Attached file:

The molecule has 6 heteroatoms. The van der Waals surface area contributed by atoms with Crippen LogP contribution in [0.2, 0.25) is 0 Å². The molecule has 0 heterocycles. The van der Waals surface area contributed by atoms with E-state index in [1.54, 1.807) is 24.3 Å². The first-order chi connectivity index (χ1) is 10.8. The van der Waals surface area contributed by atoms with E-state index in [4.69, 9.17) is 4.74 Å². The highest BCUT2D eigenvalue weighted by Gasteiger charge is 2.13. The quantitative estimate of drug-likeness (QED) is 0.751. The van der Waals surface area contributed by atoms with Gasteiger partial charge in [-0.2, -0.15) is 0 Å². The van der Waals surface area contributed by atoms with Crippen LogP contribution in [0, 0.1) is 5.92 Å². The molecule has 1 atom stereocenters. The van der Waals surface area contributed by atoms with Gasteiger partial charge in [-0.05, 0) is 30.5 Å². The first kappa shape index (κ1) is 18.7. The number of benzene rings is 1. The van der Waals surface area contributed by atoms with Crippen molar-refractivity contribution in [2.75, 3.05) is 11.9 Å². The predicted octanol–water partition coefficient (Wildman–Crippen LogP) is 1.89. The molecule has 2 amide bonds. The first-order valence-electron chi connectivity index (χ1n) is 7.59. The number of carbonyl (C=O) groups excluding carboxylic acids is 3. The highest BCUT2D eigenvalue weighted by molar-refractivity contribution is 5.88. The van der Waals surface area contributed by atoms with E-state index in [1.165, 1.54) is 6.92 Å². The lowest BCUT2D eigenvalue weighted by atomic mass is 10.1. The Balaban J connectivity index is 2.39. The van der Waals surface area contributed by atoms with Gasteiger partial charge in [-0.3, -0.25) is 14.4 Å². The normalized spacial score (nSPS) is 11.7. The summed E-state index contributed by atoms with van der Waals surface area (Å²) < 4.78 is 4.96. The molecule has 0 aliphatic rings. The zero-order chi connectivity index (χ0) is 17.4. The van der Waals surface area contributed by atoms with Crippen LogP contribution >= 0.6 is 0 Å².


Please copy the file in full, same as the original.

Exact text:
The molecule has 6 heteroatoms. The van der Waals surface area contributed by atoms with Crippen LogP contribution in [0.2, 0.25) is 0 Å². The molecule has 0 heterocycles. The van der Waals surface area contributed by atoms with E-state index in [1.54, 1.807) is 24.3 Å². The first-order chi connectivity index (χ1) is 10.8. The van der Waals surface area contributed by atoms with E-state index in [4.69, 9.17) is 4.74 Å². The highest BCUT2D eigenvalue weighted by Gasteiger charge is 2.13. The quantitative estimate of drug-likeness (QED) is 0.751. The van der Waals surface area contributed by atoms with Gasteiger partial charge in [-0.2, -0.15) is 0 Å². The van der Waals surface area contributed by atoms with Crippen LogP contribution in [0, 0.1) is 5.92 Å². The molecule has 1 atom stereocenters. The van der Waals surface area contributed by atoms with Gasteiger partial charge in [-0.05, 0) is 30.5 Å². The first kappa shape index (κ1) is 18.7. The number of benzene rings is 1. The van der Waals surface area contributed by atoms with Crippen molar-refractivity contribution in [2.75, 3.05) is 11.9 Å². The predicted octanol–water partition coefficient (Wildman–Crippen LogP) is 1.89. The molecule has 2 amide bonds. The first-order valence-electron chi connectivity index (χ1n) is 7.59. The number of carbonyl (C=O) groups excluding carboxylic acids is 3. The highest BCUT2D eigenvalue weighted by molar-refractivity contribution is 5.88. The van der Waals surface area contributed by atoms with E-state index in [1.165, 1.54) is 6.92 Å². The lowest BCUT2D eigenvalue weighted by atomic mass is 10.1. The Balaban J connectivity index is 2.39. The van der Waals surface area contributed by atoms with Gasteiger partial charge in [-0.3, -0.25) is 14.4 Å². The normalized spacial score (nSPS) is 11.7. The summed E-state index contributed by atoms with van der Waals surface area (Å²) < 4.78 is 4.96. The molecule has 0 aliphatic rings. The zero-order chi connectivity index (χ0) is 17.4. The van der Waals surface area contributed by atoms with Crippen LogP contribution >= 0.6 is 0 Å².